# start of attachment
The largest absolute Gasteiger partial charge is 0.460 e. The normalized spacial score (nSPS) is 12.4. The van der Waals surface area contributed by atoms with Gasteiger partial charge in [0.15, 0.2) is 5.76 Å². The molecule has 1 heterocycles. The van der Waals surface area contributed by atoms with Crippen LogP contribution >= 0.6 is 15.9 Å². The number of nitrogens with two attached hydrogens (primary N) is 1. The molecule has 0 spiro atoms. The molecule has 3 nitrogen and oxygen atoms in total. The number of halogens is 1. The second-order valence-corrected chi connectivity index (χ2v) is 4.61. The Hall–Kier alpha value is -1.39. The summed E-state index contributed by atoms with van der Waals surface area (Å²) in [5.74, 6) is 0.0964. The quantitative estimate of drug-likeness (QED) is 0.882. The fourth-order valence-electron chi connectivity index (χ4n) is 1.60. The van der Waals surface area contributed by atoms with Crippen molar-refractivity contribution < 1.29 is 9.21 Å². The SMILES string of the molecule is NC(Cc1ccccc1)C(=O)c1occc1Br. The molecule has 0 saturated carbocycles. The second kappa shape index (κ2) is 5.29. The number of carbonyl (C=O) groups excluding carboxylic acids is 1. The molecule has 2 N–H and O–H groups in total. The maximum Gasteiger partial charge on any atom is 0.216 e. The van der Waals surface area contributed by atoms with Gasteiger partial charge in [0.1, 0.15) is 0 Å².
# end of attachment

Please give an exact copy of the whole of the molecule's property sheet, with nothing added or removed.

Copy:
The largest absolute Gasteiger partial charge is 0.460 e. The normalized spacial score (nSPS) is 12.4. The van der Waals surface area contributed by atoms with Gasteiger partial charge in [0.15, 0.2) is 5.76 Å². The molecule has 1 heterocycles. The van der Waals surface area contributed by atoms with Crippen LogP contribution >= 0.6 is 15.9 Å². The number of nitrogens with two attached hydrogens (primary N) is 1. The molecule has 0 spiro atoms. The molecule has 3 nitrogen and oxygen atoms in total. The number of halogens is 1. The second-order valence-corrected chi connectivity index (χ2v) is 4.61. The Hall–Kier alpha value is -1.39. The summed E-state index contributed by atoms with van der Waals surface area (Å²) in [5.74, 6) is 0.0964. The quantitative estimate of drug-likeness (QED) is 0.882. The fourth-order valence-electron chi connectivity index (χ4n) is 1.60. The van der Waals surface area contributed by atoms with Crippen molar-refractivity contribution < 1.29 is 9.21 Å². The SMILES string of the molecule is NC(Cc1ccccc1)C(=O)c1occc1Br. The molecule has 0 saturated carbocycles. The second kappa shape index (κ2) is 5.29. The number of carbonyl (C=O) groups excluding carboxylic acids is 1. The molecule has 2 N–H and O–H groups in total. The maximum Gasteiger partial charge on any atom is 0.216 e. The van der Waals surface area contributed by atoms with Gasteiger partial charge in [0.1, 0.15) is 0 Å².